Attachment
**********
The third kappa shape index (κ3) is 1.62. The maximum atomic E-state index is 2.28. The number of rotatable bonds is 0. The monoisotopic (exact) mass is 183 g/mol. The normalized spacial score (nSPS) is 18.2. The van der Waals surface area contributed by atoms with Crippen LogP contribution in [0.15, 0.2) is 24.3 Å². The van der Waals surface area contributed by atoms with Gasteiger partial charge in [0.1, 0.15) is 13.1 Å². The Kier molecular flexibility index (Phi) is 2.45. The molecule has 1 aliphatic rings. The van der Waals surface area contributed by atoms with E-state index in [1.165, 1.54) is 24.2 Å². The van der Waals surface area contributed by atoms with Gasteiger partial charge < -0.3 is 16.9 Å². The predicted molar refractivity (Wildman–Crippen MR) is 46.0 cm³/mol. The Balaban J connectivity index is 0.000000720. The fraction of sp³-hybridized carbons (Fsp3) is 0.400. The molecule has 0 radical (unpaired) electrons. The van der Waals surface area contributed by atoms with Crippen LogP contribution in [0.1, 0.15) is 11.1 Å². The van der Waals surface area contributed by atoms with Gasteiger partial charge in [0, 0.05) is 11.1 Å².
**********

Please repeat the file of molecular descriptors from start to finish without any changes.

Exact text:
The third kappa shape index (κ3) is 1.62. The maximum atomic E-state index is 2.28. The number of rotatable bonds is 0. The monoisotopic (exact) mass is 183 g/mol. The normalized spacial score (nSPS) is 18.2. The van der Waals surface area contributed by atoms with Crippen LogP contribution in [0.15, 0.2) is 24.3 Å². The van der Waals surface area contributed by atoms with Gasteiger partial charge in [0.1, 0.15) is 13.1 Å². The Kier molecular flexibility index (Phi) is 2.45. The molecule has 1 aliphatic rings. The van der Waals surface area contributed by atoms with E-state index in [1.165, 1.54) is 24.2 Å². The van der Waals surface area contributed by atoms with Gasteiger partial charge < -0.3 is 16.9 Å². The predicted molar refractivity (Wildman–Crippen MR) is 46.0 cm³/mol. The Balaban J connectivity index is 0.000000720. The fraction of sp³-hybridized carbons (Fsp3) is 0.400. The molecule has 0 radical (unpaired) electrons. The van der Waals surface area contributed by atoms with Crippen LogP contribution in [0.1, 0.15) is 11.1 Å². The van der Waals surface area contributed by atoms with Gasteiger partial charge in [0, 0.05) is 11.1 Å².